A. I’ve become a really big fan of drip irrigation.
Q. That’s what I was thinking when you were saying this, and because you have such a large collection.
So we will be more vigilant about feeding, and watering, and with the large-flowered hybrids if they look like hell, we’ll cut them back by a third or half and feed and water them again and give them TLC.
What other ones do you want to tell us about that either need special care or are good investments for extending the season?
A. In a similar family to the sweet autumn, if you really miss that but know you shouldn’t be planting it, there is the Clematis recta ‘Purpurea.’ It’s a double-bonus plant—a tall, scrambly herbaceous perennial, but it has lovely deep rich-purple newer foliage. It does green out over time, but the best selections have really rich color, and then it’s topped with lightly fragrant, starry-white flowers.
Q. I have a plant that I bought for the old Heronswood Nursery, that came to me with its roots in a sandwich bag—no bigger than a wholesale nursery liner or “plug”. It’s called ‘Lime Close,’ and it’s now this massive shrub-sized thing. When it comes up, it’s like these hundreds of the darkest purple fingers coming out of the ground [above detail], and then comes that froth. I also have plain recta, which has no purple to it. They are great, you’re right.
The only thing I would say is I don’t know how to prop it up any more, it’s so big.
A. It does get a bit gangly over time, and it depends where you plant it and what you want to do with it—like if you grow it between mid-sized shrubs so it’s all propped up on its own. There are some folks who just love that foliage, and the foliage color is what they are shooting for. As the older foliage greens out they will cut it back, and fertilizer and water it.
Q. And let it push again. That makes sense. It is a beauty. Any other treasures?
A. I recommend to take a look at some of the newer hybrids, coming out of the breeding program of Raymond Evison. He’s working with large-flowered hybrids, but they are capable of blooming all season. Look at ‘Rebecca’ [below right], a fine sample of a long bloomer. He named it for one of his daughters.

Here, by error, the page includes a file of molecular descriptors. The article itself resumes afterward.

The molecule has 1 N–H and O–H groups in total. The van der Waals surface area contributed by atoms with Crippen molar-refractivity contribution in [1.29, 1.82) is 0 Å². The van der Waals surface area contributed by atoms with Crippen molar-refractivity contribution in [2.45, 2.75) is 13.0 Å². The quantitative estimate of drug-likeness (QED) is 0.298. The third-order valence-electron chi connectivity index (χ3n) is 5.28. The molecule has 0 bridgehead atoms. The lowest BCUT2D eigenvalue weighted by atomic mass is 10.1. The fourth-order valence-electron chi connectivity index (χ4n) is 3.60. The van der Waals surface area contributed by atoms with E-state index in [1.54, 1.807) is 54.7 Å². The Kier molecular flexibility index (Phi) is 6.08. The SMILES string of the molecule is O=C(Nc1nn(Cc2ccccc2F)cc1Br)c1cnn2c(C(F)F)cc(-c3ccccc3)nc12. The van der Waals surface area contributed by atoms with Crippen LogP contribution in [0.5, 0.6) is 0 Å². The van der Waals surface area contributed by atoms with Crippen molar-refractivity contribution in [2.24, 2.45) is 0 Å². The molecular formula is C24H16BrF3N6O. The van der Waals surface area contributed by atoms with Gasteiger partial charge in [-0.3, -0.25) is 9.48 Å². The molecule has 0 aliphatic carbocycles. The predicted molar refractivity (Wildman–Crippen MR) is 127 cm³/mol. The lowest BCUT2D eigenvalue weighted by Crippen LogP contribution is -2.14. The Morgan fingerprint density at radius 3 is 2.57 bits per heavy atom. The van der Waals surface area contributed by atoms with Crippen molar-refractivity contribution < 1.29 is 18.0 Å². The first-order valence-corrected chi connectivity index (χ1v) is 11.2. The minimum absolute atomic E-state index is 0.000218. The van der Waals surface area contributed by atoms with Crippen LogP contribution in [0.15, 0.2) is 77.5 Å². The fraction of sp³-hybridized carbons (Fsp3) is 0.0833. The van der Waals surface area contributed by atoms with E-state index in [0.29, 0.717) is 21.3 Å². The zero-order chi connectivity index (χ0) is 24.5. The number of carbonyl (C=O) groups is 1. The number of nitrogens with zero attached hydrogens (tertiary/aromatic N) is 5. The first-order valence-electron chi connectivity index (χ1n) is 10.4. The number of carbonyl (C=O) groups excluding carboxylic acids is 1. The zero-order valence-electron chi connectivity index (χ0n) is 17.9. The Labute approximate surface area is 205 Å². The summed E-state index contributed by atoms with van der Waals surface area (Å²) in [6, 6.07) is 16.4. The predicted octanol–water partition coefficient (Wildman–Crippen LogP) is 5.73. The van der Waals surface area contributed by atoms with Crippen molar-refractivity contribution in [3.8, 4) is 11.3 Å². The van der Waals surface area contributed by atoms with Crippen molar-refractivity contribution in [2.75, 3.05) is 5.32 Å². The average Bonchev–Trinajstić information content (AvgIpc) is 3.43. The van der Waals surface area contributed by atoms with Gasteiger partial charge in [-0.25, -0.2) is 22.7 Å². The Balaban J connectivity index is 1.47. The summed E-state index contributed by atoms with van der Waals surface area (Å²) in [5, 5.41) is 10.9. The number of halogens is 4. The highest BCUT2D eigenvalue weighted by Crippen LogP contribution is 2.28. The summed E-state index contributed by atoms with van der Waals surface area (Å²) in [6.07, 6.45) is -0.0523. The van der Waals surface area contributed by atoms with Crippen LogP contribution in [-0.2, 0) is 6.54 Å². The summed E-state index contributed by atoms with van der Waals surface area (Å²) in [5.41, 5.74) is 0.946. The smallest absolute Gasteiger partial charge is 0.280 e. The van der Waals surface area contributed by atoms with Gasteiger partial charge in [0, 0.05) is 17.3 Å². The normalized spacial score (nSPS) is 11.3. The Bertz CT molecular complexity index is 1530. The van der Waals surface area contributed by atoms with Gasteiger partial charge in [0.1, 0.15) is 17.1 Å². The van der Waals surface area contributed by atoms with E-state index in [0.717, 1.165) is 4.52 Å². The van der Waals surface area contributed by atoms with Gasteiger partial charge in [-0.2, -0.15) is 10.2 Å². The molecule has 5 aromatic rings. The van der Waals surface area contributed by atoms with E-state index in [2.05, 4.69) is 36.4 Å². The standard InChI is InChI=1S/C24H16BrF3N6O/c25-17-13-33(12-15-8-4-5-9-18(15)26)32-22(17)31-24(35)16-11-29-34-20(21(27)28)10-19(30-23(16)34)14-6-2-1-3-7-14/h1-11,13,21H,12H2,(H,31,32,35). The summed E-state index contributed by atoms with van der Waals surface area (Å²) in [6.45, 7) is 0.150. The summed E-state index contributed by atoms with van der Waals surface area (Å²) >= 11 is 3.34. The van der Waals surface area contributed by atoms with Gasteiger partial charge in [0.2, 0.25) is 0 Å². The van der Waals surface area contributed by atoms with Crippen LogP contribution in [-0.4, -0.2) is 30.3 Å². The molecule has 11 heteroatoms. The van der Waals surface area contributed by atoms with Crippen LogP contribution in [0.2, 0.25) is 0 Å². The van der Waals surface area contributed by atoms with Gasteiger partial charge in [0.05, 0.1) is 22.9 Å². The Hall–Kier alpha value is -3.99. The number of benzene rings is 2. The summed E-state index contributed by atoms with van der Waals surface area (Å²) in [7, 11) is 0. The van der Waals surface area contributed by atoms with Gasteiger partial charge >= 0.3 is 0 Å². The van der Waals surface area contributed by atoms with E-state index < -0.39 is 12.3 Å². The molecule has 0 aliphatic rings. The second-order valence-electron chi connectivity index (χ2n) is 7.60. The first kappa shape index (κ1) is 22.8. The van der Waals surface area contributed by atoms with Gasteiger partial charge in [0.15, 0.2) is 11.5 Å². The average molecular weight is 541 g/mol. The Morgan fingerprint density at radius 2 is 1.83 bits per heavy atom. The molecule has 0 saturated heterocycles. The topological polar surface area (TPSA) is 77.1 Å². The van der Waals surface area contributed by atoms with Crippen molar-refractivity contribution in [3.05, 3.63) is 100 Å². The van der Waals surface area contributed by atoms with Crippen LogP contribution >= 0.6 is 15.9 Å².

Q. He’s in England, yes?
Q. And as you said, the genetics they’re picking up on include the inclination to repeat or continuous bloom.
A. He’s working with compact habit, long steady bloom, in large-flowered hybrids. A personal favorite of mine is ‘Starfish’ [above left]. It was bred by Polly Hill on Martha’s Vineyard, and we’ve had that in bloom for six months straight, which is pretty surprising for a large-flowered hybrid.
Q. What color?
A. It’s pure white.
Q. Six months? That’s amazing.
more from dan long
- How to prune all 3 categories of Clematis
- Vines off the trellis: creative use of climbers
- Browse the Brushwood website
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MY WEEKLY public-radio show, rated a “top-5 garden podcast” by “The Guardian” newspaper in the UK, began its seventh year in March 2016. In 2016, the show won three silver medals for excellence from the Garden Writers Association. It’s produced at Robin Hood Radio, the smallest NPR station in the nation. Listen locally in the Hudson Valley (NY)-Berkshires (MA)-Litchfield Hills (CT) Mondays at 8:30 AM Eastern, rerun at 8:30 Saturdays. Or play the April 3, 2017 show right here. You can subscribe to all future editions on iTunes or Stitcher (and browse my archive of podcasts here).
(Disclosure: Brushwood Nursery, where I have shopped for years for my own garden, is an occasional sponsor of A Way to Garden. Photos except C. recta purpurea ‘Lime Close’ all courtesy of Brushwood; used with permission.)